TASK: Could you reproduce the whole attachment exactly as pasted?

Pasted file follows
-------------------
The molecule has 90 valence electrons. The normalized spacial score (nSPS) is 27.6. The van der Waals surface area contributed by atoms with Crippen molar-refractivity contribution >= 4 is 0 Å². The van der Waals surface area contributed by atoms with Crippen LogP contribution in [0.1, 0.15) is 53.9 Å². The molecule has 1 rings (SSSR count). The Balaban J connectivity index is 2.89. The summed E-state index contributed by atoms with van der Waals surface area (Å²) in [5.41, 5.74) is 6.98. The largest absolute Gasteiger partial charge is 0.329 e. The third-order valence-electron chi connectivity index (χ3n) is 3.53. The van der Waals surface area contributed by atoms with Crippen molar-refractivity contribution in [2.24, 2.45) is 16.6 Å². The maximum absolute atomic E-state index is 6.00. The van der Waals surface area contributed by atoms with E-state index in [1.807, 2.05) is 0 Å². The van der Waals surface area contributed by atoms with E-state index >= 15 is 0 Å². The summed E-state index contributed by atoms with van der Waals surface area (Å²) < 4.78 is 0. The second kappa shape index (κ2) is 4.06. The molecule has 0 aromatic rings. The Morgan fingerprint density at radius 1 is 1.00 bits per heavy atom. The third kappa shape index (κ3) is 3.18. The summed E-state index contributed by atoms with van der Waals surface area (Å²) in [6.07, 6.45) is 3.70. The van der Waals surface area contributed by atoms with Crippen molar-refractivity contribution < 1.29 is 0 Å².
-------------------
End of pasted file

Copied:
The molecule has 90 valence electrons. The normalized spacial score (nSPS) is 27.6. The van der Waals surface area contributed by atoms with Crippen molar-refractivity contribution >= 4 is 0 Å². The van der Waals surface area contributed by atoms with Crippen LogP contribution in [0.1, 0.15) is 53.9 Å². The molecule has 1 rings (SSSR count). The Balaban J connectivity index is 2.89. The summed E-state index contributed by atoms with van der Waals surface area (Å²) in [5.41, 5.74) is 6.98. The largest absolute Gasteiger partial charge is 0.329 e. The third-order valence-electron chi connectivity index (χ3n) is 3.53. The van der Waals surface area contributed by atoms with Crippen molar-refractivity contribution in [2.24, 2.45) is 16.6 Å². The maximum absolute atomic E-state index is 6.00. The van der Waals surface area contributed by atoms with E-state index in [1.807, 2.05) is 0 Å². The van der Waals surface area contributed by atoms with E-state index >= 15 is 0 Å². The summed E-state index contributed by atoms with van der Waals surface area (Å²) < 4.78 is 0. The second kappa shape index (κ2) is 4.06. The molecule has 0 aromatic rings. The Morgan fingerprint density at radius 1 is 1.00 bits per heavy atom. The third kappa shape index (κ3) is 3.18. The summed E-state index contributed by atoms with van der Waals surface area (Å²) in [6.07, 6.45) is 3.70. The van der Waals surface area contributed by atoms with Crippen molar-refractivity contribution < 1.29 is 0 Å².